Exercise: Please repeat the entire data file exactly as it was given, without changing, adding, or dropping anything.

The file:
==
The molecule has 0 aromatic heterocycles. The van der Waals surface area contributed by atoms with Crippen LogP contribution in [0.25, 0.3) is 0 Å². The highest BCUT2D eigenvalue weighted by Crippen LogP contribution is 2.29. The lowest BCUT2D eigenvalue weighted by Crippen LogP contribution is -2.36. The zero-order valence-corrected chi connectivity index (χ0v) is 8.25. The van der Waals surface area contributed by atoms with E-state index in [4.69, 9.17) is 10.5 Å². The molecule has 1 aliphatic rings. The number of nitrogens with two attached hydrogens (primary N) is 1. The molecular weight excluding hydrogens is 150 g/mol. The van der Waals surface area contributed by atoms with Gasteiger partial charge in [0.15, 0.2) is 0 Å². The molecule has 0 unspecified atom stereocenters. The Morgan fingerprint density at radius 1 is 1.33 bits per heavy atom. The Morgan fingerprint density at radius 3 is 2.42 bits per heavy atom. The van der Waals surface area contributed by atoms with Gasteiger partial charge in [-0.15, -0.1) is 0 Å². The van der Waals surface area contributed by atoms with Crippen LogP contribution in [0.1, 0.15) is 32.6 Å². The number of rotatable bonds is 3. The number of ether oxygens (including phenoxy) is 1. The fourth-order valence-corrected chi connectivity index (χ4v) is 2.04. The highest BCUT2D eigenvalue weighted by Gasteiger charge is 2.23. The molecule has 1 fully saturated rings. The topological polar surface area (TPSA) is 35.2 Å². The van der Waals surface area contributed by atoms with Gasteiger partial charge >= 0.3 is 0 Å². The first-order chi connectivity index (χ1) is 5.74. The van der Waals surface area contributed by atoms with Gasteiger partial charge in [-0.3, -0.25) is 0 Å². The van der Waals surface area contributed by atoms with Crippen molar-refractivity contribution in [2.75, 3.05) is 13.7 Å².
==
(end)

The molecule has 0 aromatic heterocycles. The van der Waals surface area contributed by atoms with Crippen LogP contribution in [0.25, 0.3) is 0 Å². The highest BCUT2D eigenvalue weighted by Crippen LogP contribution is 2.29. The lowest BCUT2D eigenvalue weighted by Crippen LogP contribution is -2.36. The zero-order valence-corrected chi connectivity index (χ0v) is 8.25. The van der Waals surface area contributed by atoms with E-state index in [4.69, 9.17) is 10.5 Å². The molecule has 1 aliphatic rings. The number of nitrogens with two attached hydrogens (primary N) is 1. The molecular weight excluding hydrogens is 150 g/mol. The van der Waals surface area contributed by atoms with Gasteiger partial charge in [0.15, 0.2) is 0 Å². The molecule has 0 unspecified atom stereocenters. The Morgan fingerprint density at radius 1 is 1.33 bits per heavy atom. The Morgan fingerprint density at radius 3 is 2.42 bits per heavy atom. The van der Waals surface area contributed by atoms with Gasteiger partial charge in [-0.15, -0.1) is 0 Å². The van der Waals surface area contributed by atoms with Crippen LogP contribution in [0.1, 0.15) is 32.6 Å². The number of rotatable bonds is 3. The number of ether oxygens (including phenoxy) is 1. The fourth-order valence-corrected chi connectivity index (χ4v) is 2.04. The highest BCUT2D eigenvalue weighted by Gasteiger charge is 2.23. The molecule has 1 fully saturated rings. The topological polar surface area (TPSA) is 35.2 Å². The van der Waals surface area contributed by atoms with Gasteiger partial charge >= 0.3 is 0 Å². The first-order chi connectivity index (χ1) is 5.74. The van der Waals surface area contributed by atoms with Gasteiger partial charge in [-0.3, -0.25) is 0 Å². The van der Waals surface area contributed by atoms with Crippen molar-refractivity contribution in [2.75, 3.05) is 13.7 Å².